|An Unlikely Swim Champion|
|Wednesday, 18 July 2012 12:35|
Randy Bennett guiding Canada’s hopes in the pool
By Emma Gilchrist
Randy Bennett has made himself quite a career in swimming considering he’s never been much of a swimmer.
The head coach of Canada’s 2012 Olympic swim team grew up in Fort Nelson, B.C., a town that didn’t even having a swimming pool until he was in high school. “They opened a pool when I was in Grade 10 or 11 and lifeguarding was a good way to make money,” he says. “When I graduated, I went to Fort McMurray to be a lifeguard and it turned out they needed a swim coach.”
And the rest, as they say, is history.
Bennett has coached Canadian swimmer Ryan Cochrane to a bronze medal in the 2008 Beijing Olympics and his team brought home three medals from the 2009 World Championships. The path from Alberta oilsands country to the London Olympics took 30 years and included stops across Canada. At first, Bennett didn’t even intend to be a swim coach — he studied to be a teacher. “I got into coaching because I could make a better living than I could as a teacher,” Bennett says. “Plus, I was intrigued by the entrepreneurial side of it.”
Indeed, despite the glory on the world stage, Bennett speaks just as highly of his business success at the Victoria Academy of Swimming, where he increased enrolment from 150 to 600 in five years by turning the system on its head.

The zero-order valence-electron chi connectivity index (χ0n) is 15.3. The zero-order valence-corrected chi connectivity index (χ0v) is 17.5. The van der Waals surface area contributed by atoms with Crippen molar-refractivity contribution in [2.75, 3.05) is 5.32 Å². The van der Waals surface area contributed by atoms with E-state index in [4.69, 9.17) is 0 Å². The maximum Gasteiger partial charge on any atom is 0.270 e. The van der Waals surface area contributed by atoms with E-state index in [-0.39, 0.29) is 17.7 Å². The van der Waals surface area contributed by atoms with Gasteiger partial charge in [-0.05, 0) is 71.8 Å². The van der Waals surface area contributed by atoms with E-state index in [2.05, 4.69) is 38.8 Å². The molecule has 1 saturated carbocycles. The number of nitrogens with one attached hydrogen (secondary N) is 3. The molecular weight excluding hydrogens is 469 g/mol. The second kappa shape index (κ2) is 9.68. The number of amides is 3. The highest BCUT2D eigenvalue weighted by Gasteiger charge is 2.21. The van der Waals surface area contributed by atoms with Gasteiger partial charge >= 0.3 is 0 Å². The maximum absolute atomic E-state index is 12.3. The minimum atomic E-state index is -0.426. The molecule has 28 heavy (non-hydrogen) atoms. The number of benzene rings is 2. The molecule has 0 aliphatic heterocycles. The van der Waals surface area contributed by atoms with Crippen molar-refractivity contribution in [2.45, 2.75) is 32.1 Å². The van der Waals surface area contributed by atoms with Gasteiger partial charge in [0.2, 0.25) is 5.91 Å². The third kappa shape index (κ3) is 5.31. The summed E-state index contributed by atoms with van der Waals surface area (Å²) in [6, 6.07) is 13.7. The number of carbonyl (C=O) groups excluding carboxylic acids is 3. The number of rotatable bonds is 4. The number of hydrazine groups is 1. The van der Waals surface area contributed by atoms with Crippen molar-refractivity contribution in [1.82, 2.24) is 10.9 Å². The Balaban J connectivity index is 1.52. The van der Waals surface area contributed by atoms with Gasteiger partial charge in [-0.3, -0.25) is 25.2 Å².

“We decided to measure the success of the program by the number of kids who graduated from high school, rather than if they met a swimming standard,” he says. “Instead of losing kids at 14 years old, we started to be able to think about long-term development.” It’s that outsider’s approach that’s given Bennett his edge. When asked what his secret is to motivating athletes, he insists he simply makes them aware of the expectations.
“I’m meat ‘n’ potatoes and hard work. I’m not a rah-rah-rah guy,” he says. “I don’t do famous quotes. I’m just pretty driven and pretty direct and you’ll always know what I’m thinking and it’s a really consistent message.” Bennett takes a similar approach at home with his sons, ages 12 and 14, who swim three or four times a week. “It’s good for them. You make them mow the lawn, you make them eat broccoli and you make them swim,” Bennett says, admitting he was a bit of a troublemaker who could have benefited from more structure in his teens.
“I think I would have thrived in a sport like swimming.”
Come to think of it, he did.